which translates as "go and work". The conviction here - and the
instruction - is for each individual to take responsibility for his or
her own healing: and that involves work, not miracles. These were the
main things that I got from being there, together with the opportunity
to work in an extremely focused environment which is blessed by a
feeling of optimism and faith; a belief in the possibility of healing,
even in very extreme circumstances. Quite the opposite to many
hospitals, which I often found to be places filled with fatalism and
The Casa provided a place
where I could go and spend hours and days and weeks: I was fortunate to
be able to go five times during the year after my diagnosis and I spent
a total of about eighteen weeks there. I went to the Casa determined to
have one of the "visible" operations; something concrete that the
rationalist in could experience as proof of the healing power of the
place. I tried to insist, but was told no. This was my first lesson at
the Casa: to start believing in the invisible. There was no "miracle"
healing for me; I was told on my first visit that I would be healed, but
could never get an answer to my questions about how, when or where this
might be achieved. (Did it mean returning to London for conventional
surgery? I was never told either yes or no.) Not everyone experiences
things at the Casa in the same way. Some people visit only once for just
a few days: a tiny minority do experience an apparently "spontaneous
healing". Others stay for months and months and show no improvement.
A lot of serious work was
done while I was staying in Brazil. During my first six-week trip I made
a key decision: not to hide behind the cancer, or to use it as an excuse
for denying responsibility for my feelings or actions. I was encouraged
in this by Carl Simontonís book which includes a very telling exercise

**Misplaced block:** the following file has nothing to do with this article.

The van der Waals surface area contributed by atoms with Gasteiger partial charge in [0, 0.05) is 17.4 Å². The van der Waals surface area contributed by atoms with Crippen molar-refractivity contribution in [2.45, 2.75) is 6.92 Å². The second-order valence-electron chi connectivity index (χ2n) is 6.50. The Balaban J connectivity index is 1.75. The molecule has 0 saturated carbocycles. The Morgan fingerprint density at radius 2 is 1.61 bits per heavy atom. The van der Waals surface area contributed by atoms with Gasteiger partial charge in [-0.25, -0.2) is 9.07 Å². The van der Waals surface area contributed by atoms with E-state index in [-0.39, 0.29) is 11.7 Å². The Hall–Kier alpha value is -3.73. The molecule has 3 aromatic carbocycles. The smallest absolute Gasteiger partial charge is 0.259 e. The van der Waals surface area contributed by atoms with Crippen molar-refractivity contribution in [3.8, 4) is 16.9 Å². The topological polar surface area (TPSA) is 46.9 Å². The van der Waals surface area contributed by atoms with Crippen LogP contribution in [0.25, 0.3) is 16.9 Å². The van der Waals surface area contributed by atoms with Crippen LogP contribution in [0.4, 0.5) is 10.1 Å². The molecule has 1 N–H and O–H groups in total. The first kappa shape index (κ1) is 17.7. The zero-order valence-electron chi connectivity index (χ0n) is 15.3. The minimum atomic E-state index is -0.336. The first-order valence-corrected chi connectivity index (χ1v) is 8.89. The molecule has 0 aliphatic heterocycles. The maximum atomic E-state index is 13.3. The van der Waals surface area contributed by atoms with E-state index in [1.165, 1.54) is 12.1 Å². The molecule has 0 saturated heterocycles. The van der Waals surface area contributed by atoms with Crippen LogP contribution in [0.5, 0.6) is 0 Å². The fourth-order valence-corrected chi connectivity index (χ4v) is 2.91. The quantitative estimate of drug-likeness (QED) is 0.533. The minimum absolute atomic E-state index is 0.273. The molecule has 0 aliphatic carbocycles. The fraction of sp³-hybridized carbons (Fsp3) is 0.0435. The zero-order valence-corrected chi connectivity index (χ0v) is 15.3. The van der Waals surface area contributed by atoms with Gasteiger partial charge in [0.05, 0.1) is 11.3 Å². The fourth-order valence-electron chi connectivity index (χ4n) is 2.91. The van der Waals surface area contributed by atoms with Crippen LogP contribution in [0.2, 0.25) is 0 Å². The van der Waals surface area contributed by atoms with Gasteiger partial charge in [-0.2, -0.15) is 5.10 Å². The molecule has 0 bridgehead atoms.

that asks you to list the possible "benefits" of having cancer. My list
included: avoiding work I found difficult; getting myself looked after;
and escaping punishment for my wrongdoings. Simonton encourages you - as
a matter of survival - to find ways of addressing these issues that do
not depend on having (or keeping) the cancer.
For me, the decision not to
use cancer as an excuse paved the way for some huge, soul-searching
fights with Sally as we started to unravel the painful legacy of my
secrets and lies.
Apart from going to the Casa de Dom Inacio, what other spiritual work
did you do?
The other area that I explored was Tibetan Buddhism. I was able to take
advantage of the contact I'd already made with the work of the Tibetan
Lama Sogyal Rinpoche (who is best known for his book "The Tibetan Book
of Living and Dying"). I spent time among Buddhists who believe that
death is not necessarily a bad thing; it is something we donít need to
be afraid of and can actually prepare to do well. Tibetans view
illnesses such as cancer, not necessarily as life-threatening, but as a
"wake-up call", bringing our attention to problems of spiritual neglect.
Thereís also a belief, similar to that at the Casa, that it's possible
for us to access a divine source of healing energy. In the case of
Tibetan Buddhism, there are specific practices to help encourage and
achieve this: specific meditation practices, visualisations and mantras.
The Tibetan Buddhist
community at Dzogchen Beara in south-west Ireland encouraged and guided
me in how to use a meditation practice called "Vajrasattva" which simply
employs the idea that a source of divine light, of healing energy can be
brought into our bodies and can help cleanse us and heal us. (There is a
lot in common between some Buddhist meditations and the sort of "visualisation"